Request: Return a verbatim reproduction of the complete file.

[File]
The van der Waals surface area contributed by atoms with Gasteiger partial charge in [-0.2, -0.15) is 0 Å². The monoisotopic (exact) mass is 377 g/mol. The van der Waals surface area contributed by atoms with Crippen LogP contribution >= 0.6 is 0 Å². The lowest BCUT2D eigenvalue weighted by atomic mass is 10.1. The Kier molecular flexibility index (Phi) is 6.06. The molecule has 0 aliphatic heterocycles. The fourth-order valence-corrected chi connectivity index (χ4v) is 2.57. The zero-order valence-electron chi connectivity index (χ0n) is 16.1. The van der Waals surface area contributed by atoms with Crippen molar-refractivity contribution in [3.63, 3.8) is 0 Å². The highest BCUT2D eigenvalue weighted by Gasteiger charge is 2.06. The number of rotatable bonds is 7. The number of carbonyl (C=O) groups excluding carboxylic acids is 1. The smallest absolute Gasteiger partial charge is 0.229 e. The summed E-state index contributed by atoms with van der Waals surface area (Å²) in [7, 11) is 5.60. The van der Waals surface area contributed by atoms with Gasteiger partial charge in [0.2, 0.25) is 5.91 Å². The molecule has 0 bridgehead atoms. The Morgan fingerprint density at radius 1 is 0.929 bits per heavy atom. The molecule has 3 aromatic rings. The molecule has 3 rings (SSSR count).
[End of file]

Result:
The van der Waals surface area contributed by atoms with Gasteiger partial charge in [-0.2, -0.15) is 0 Å². The monoisotopic (exact) mass is 377 g/mol. The van der Waals surface area contributed by atoms with Crippen LogP contribution >= 0.6 is 0 Å². The lowest BCUT2D eigenvalue weighted by atomic mass is 10.1. The Kier molecular flexibility index (Phi) is 6.06. The molecule has 0 aliphatic heterocycles. The fourth-order valence-corrected chi connectivity index (χ4v) is 2.57. The zero-order valence-electron chi connectivity index (χ0n) is 16.1. The van der Waals surface area contributed by atoms with Crippen molar-refractivity contribution in [3.63, 3.8) is 0 Å². The highest BCUT2D eigenvalue weighted by Gasteiger charge is 2.06. The number of rotatable bonds is 7. The number of carbonyl (C=O) groups excluding carboxylic acids is 1. The smallest absolute Gasteiger partial charge is 0.229 e. The summed E-state index contributed by atoms with van der Waals surface area (Å²) in [7, 11) is 5.60. The van der Waals surface area contributed by atoms with Gasteiger partial charge in [0.2, 0.25) is 5.91 Å². The molecule has 0 bridgehead atoms. The Morgan fingerprint density at radius 1 is 0.929 bits per heavy atom. The molecule has 3 aromatic rings. The molecule has 3 rings (SSSR count).